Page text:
Iconic Connemara dwellings of contrasting fates
Driving throughout Connemara, one can expect to see many and varied sights usually of great natural beauty but sometimes ones of great traditions some harking back to the earlier times of much tougher but perhaps simpler lifestyles. This is perhaps best seen in the iconic stone houses and outbuildings to be found throughout the Connemara region. Many are in great order and beautifully maintained by proud owners, but also there are some in very poor order suffering neglect or even worse dereliction. Surrounding areas appear overgrown leaving no clues as to the whereabouts or indeed the existence of current owners. Are these once beautiful and skillfully constructed stone structures relics of a previous past and abandoned by a long lost or gone generation?
Nearby Rosmuc and only a short distance from the main road, a country lane wide enough for no more than a single car, leads to a small opening which is part hidden amongst the hedgerows but boasting good views to the nearby lake below, is a beautiful thatched roof cottage. No ordinary cottage however, because this is house apparently was the summer residence of the great Irish Nationalist Padraig Pearse. The house is strikingly simple and modest in layout and is apparently maintained by the OPW (Office of Public Works).
Not too far away and nearer the Rosmuc coastline, one encounters a dramatic example again of a well built stone dwelling except here is not unusual example of a stone dwelling with all the signs of a long lost purpose. Gone are all the signs of previous occupiers, the stone appears robust and defiantly resisisting all efforts of the harsh the weather to destroy. But alas the roof timbers have long lost the fight to withstand decay and rot. The roof having collapsed and in a very advance state of delapidation, appears to reveal not a thatch finish but rather a mixture of bog and clay sods? Or has the original thatch simply decomposed to a such a degree as to appear like an early example of a green roof? In contrast to Padraig Pearse's summer residence, here apart from a simple open fireplace in each of the two ground floor rooms, there are no reminders of previous trappings. Instead old straw appears strewn across the stone floor probably indicating that the building has at some point been used as a building for housing animals? Despite the great stonework and marvellous westerly views of the nearby shoreline, the stonework may be well capable of withstanding the elements for another hundred years and more, but it's future is little more than an iconic collection of stone testament to a bygone past.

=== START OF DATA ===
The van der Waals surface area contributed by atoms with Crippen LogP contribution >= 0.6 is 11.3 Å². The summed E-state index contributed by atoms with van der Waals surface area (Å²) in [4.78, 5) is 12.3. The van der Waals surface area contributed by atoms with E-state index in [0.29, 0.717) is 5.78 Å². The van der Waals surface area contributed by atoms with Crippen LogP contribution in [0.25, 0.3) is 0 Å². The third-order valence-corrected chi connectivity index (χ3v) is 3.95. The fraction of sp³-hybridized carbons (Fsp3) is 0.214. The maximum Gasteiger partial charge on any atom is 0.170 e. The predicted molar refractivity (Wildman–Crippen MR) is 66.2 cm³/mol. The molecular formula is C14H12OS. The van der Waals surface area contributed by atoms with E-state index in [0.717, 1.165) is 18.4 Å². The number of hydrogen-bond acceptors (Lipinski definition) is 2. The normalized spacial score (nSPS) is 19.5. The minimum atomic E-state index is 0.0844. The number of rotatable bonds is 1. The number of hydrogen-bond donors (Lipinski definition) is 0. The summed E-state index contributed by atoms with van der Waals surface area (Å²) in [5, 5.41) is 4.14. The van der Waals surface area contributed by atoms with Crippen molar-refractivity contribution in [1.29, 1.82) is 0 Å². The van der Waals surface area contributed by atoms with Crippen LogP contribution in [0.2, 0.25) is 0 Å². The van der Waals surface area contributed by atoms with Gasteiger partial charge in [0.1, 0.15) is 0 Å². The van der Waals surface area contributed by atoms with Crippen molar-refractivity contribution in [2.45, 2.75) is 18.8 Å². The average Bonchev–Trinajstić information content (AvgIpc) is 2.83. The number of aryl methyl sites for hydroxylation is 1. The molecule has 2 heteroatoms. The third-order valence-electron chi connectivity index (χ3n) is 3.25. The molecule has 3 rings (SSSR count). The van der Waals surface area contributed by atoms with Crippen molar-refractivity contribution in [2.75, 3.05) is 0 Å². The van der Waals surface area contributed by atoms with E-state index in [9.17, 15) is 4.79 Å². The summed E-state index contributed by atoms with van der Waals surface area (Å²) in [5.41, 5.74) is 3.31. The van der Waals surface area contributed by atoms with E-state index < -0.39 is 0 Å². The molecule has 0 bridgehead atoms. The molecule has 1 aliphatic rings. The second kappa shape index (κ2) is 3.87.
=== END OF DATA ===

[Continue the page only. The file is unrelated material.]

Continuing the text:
Such a pity reallybecause these icons provide a window for us to look back and for many a not too distant past. Perhaps some may prefer to have no reminders or no interest of harsher times? Others might look back to the past with nostalgic bliss, but whatever your preference, icons of our past are worth preserving and represent an intrinsic part of our social as well as architectural heritage. Such icons must be preserved not just as display models but more importantly as valuable windows with links and clues to the development of Irish culture .
View All Blog Posts
Back to Blog Homepage
Ready to talk us about your next Landscaping project?
Owen Chubb Landscapers
1 Crannagh Way,
(01) 492 0904
(087) 230 6128